YouTube – a social phenomenon and a household noun. In the past year it has been deemed the king of online video sites as well as proof of our fast-paced and electronically connected society. This public video-sharing website caters to amateur content (video blogging and short films) as well as large corporations issuing marketing ploys and multimedia segments, and it has spiked the desire to share, upload, and view videos for anyone with access to a computer. Whether it is highlights from the latest elections, real footage of natural disasters, or home videos about kittens, YouTube has it all.

This post is the first in a series of YouTube investigations. Due to its cultural dynamics and social media influences provided for your public viewing pleasure, it certainly warrants more than one blog.

So YouTube has successfully established an anchor to tie down our generation’s humor and education, but how do they continue to have the ability to do so? This presents the question at hand. What bank did they rob?

Just like most public websites, the money is in the ads.

Now of course there’s the business of the small initial start-up fee of $1.65 billion provided by Google when they purchased the site in 2006…but who’s counting? That chum change is referred to as the “venture capital.” Luckily for Google, the venture capital was paid off by the last 18 months of total video-viewing domination. The venture capital is mostly used to launch a new Internet endeavor, but occasionally it can feed into the first couple months of taking flight.

According to market research data posted by comScore, YouTube is now the premier provider of all online videos in the United States. They control a market share of around 43 percent and more than 14 billion videos were viewed in May alone. They are evidently no longer “taking flight”.

However, who cares if every person in America is hitting your website seven hundred trillion times a day if there are no revenues being revoked? Eric Schmidt, Google CEO, said on YouTube strategy, “an audience first, then figure out the tools that will create the revenue.” This is where advertising comes into play. Because there are over two billion videos watched on YouTube every day, small time advertising will no longer cut it. YouTube has had to invest in endorsements from companies such as Fox, LG, Ford, and countless others. So they do care about the website hits, because this popularity is what brings in the big guns who want their advertisements seen and who will provide YouTube with the funds to make it happen.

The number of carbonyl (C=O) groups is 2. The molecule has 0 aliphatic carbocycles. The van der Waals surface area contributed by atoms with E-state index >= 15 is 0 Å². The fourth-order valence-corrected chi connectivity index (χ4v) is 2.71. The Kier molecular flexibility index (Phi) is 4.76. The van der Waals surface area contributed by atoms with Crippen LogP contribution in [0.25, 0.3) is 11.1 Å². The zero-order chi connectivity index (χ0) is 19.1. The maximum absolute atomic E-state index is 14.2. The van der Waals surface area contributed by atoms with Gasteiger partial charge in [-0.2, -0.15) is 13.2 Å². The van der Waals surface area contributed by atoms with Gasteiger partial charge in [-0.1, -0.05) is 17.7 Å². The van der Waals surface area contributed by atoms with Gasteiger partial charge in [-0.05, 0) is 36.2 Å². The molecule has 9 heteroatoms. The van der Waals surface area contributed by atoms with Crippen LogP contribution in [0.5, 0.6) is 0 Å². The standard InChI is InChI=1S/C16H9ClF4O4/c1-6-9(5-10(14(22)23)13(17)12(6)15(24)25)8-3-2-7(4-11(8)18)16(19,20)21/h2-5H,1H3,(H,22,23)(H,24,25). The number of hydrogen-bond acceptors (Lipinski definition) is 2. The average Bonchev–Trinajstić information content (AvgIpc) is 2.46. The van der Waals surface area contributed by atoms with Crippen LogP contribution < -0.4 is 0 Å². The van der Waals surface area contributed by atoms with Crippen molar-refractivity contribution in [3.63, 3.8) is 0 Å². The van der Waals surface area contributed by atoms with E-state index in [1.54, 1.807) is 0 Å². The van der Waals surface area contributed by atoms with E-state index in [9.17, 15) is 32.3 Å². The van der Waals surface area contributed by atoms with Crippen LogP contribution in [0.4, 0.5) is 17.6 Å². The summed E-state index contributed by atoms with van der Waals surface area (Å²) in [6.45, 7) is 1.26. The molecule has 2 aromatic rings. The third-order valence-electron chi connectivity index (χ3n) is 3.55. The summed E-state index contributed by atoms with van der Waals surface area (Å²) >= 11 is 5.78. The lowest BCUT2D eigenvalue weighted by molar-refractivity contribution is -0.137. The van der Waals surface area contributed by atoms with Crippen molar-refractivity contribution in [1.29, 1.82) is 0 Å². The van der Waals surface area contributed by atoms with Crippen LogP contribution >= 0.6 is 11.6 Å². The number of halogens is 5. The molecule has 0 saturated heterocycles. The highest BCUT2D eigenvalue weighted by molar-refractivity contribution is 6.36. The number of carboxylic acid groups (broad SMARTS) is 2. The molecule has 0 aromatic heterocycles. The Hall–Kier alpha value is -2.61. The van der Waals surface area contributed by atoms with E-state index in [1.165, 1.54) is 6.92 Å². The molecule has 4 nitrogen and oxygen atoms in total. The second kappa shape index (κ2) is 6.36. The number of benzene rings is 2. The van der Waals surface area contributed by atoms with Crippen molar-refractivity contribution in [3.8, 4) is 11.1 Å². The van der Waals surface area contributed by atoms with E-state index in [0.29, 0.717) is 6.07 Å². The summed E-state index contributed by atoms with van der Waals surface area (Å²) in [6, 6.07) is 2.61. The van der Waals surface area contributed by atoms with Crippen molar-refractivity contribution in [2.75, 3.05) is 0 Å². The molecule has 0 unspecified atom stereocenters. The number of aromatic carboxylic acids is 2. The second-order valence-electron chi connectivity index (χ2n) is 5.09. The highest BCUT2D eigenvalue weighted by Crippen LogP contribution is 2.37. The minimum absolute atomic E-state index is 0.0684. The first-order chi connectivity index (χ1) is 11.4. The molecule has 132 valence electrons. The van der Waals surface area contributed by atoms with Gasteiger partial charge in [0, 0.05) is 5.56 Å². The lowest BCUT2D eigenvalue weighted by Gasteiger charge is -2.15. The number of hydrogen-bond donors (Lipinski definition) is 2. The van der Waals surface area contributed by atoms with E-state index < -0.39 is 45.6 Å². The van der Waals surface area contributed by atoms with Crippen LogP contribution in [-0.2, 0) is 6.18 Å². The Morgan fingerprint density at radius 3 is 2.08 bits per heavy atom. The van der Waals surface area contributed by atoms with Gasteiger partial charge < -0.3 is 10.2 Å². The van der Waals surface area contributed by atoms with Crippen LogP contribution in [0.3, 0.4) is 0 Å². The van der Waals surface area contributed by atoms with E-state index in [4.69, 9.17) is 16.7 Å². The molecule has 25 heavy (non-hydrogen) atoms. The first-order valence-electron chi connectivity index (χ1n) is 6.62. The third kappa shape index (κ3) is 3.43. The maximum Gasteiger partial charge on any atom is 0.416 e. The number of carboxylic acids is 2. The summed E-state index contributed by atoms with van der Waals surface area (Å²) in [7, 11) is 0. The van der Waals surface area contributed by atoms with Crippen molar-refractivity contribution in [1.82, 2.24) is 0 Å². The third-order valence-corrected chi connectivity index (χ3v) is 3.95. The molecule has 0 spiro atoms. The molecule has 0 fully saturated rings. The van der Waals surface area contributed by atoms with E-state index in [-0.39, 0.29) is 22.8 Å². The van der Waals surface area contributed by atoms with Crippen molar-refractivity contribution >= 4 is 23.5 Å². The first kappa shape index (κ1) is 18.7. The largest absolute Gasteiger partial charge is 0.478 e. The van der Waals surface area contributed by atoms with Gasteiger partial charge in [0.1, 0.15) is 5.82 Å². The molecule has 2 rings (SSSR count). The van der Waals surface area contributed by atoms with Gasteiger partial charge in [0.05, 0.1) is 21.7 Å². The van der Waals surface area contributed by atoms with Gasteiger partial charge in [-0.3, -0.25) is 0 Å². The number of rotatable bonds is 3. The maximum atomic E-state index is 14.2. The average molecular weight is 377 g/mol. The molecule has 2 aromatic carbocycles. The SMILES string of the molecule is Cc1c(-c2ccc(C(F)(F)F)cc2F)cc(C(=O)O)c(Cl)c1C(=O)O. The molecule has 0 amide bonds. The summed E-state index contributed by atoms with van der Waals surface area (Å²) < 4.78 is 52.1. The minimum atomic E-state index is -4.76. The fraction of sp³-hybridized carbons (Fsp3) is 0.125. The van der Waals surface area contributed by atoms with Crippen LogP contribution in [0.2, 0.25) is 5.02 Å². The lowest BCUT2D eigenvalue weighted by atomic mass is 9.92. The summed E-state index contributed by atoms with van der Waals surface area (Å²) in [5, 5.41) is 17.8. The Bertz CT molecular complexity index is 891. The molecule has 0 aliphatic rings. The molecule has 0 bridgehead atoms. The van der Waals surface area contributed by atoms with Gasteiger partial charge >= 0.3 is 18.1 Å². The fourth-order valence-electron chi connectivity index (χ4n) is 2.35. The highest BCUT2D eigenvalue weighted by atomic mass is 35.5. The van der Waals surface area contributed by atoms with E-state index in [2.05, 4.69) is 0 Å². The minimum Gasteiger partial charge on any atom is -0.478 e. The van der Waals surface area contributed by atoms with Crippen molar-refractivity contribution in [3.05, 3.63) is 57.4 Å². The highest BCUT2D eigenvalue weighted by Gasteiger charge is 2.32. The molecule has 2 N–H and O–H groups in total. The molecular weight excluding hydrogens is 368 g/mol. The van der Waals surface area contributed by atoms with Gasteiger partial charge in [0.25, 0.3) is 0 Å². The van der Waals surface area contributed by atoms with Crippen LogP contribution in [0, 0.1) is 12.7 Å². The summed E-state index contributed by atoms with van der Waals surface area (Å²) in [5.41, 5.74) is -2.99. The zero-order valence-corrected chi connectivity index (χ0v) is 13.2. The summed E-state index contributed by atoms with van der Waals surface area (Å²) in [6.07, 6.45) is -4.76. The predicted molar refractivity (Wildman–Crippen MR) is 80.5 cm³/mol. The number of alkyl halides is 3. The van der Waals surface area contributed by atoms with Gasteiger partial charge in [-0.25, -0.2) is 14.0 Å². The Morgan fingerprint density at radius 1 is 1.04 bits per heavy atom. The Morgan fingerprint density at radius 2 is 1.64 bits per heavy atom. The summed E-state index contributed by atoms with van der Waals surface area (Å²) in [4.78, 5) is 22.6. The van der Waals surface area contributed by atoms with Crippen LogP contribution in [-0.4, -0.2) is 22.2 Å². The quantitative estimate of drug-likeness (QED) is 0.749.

Google purposefully does not post these “funds” online, but rumor has it that YouTube is anticipated to earn around $450 million this year. The site has also doubled each year for the past three years, so this anticipated revenue is only the beginning, it certainly still has a way to climb. Although it seems like a significant chunk of cash, it will be barely noticeable compared to the vast amount that Google contracts annually. It will climb though, according to Schmidt, who stated in a NY times interview, “YouTube is a big component of our display revenue, and display is our next business.”

In reference to display advertising, one particular advertisement has embraced the vast possibilities that YouTube marketing has to offer, and their ad will surely be a pathway to many more in the future. The Tipp-Ex ad found here depicts a hunter being chased by a bear, and gives the audience an interactive approach of whether to shoot the bear or not. (There is some flavorful language at the beginning so tread carefully!) Within this YouTube ad, the “liquid white paper” company uses their product in a comical and interactive way that has already achieved around 7 million views. If nothing else, Tipp-Ex showed advertisers that fresh innovation isn’t out of style.

According to Advertising Age, 94 of the top 100 advertisers are now using Google’s public video sharing website as a way to advertise their brands. These 70 companies are actively purchasing advertisements in categories such as:

  • in-video overlay advertisements
  • ads at the bottom of videos
  • branded channels
  • interactive banner ads
  • contests
  • mastheads

…and more of what YouTube has to offer. The main reason for these top companies investing their advertising money into YouTube is the page’s indisputable popularity. With 15 hours of video being uploaded every minute and 100 million visitors per month, who wouldn’t want to slap down their advertisements onto an overwhelmingly fashionable YouTube page?

The Economic Times posted that YouTube has also been gradually adding in more professional content to attract an even wider audience. Full-length television shows and movies are slowly infiltrating the site as well as live TV which launched September 13th. This can only advance their influence over advertisers.

In conclusion, the website that we have all come to love is finally making money! As the 4th largest Internet domain, the only direction they have to go is up, and now they have some green paper to cushion the move.